The patience of waiting is a lost art and is often at odds with today’s plugged-in society. “Waiting is what happens when you are open, receptive. Poetry doesn’t interrupt, it watches for that moment — and slips in,” Morris said.
Courtesy Sawnie Morris
A poem from the “Poetry in Waiting” project can be seen in the radiology waiting room at Holy Cross Hospital in Taos.
Thirty years ago I was in labor. Pant. Blow. Which didn’t have much effect as I was induced and riding those jagged pitocin waves. The moon was almost full. I vividly remember a partial eclipse, but can’t find any corroboration. Of the two people who supported me in labor, one is dead, one long gone from my social sphere.
I went to the Women’s March today at the capitol. Feeling somewhat crippled up–and saving some energy for the Patti Smith reading tonight (!) I just went to the rally, then into the roundhouse to say hi to Rich who is working seven days a week during our legislative session. I took off my stylish pussyhat and leaned on my cane. For some reason the guards were super kind.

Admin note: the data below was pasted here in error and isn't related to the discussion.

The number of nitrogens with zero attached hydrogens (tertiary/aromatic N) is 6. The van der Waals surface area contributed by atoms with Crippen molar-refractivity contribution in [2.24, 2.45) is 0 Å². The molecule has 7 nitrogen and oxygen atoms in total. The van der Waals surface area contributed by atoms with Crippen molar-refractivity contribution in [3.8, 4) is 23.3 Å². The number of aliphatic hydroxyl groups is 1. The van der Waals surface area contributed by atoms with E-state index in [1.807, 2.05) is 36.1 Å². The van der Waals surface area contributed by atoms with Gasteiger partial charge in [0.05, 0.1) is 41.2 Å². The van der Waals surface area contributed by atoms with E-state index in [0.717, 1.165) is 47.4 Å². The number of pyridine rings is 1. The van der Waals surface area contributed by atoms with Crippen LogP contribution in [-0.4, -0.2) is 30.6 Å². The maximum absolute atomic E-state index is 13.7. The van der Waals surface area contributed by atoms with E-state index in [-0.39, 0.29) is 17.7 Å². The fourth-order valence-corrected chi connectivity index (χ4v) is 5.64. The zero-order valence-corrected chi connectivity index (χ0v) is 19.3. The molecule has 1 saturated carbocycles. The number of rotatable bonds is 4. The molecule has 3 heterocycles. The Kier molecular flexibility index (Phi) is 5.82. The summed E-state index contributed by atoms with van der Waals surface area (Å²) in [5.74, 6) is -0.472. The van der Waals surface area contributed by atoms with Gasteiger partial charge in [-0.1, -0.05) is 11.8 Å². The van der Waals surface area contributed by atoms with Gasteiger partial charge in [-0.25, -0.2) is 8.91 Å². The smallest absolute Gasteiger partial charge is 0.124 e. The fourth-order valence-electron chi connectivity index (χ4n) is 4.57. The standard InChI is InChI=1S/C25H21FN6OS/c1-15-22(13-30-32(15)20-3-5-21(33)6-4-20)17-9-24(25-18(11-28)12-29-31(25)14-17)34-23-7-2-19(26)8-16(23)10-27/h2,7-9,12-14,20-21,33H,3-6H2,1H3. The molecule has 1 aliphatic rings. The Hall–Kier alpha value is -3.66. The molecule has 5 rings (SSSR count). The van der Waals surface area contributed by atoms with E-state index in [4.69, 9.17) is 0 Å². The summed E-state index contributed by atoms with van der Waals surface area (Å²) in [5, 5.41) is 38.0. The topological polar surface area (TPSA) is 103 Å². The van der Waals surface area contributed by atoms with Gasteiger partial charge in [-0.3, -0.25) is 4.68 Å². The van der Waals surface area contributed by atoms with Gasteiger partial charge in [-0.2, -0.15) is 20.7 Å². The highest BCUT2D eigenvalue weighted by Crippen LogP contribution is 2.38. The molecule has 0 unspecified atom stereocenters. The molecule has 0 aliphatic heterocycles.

I ended up getting lost in the bliss of the capitol’s art collection. I admire it, but don’t know it well. There is a Peter Hurd of his daughter, a portrait, with mountains and a rider behind her. It reminds me of his painting “St. John’s Eve” which shows a young girl with a candle, scrying her future husband. A cowboy–no doubt that man–rides along the horizon. Here, seemingly perfect for the day, the rider–iconic, free–is the girl herself.
Parked off Webber Street in the old neighborhood. I once cracked a koan–or it cracked me–at that corner. I was sitting in the car asking “What is my original face” when wham–the coming and going intimate nature of things slammed me but good. I had no idea what had happened, except that some war within me was over. Later when my sensei asked if I knew I’d experienced Buddha nature I’m afraid I became mildly hysterical. laughing and crying. and had to admit I had absolutely no idea. Usually I am not lucky enough to be that dumb.
I have a soft spot for that block because I think Buddha nature is there. It’s everywhere, but that takes me a lot longer.
Fabulous crochet hat by Devon Miller-Duggan
And you can download for free–how fun is that!
that goes nowhere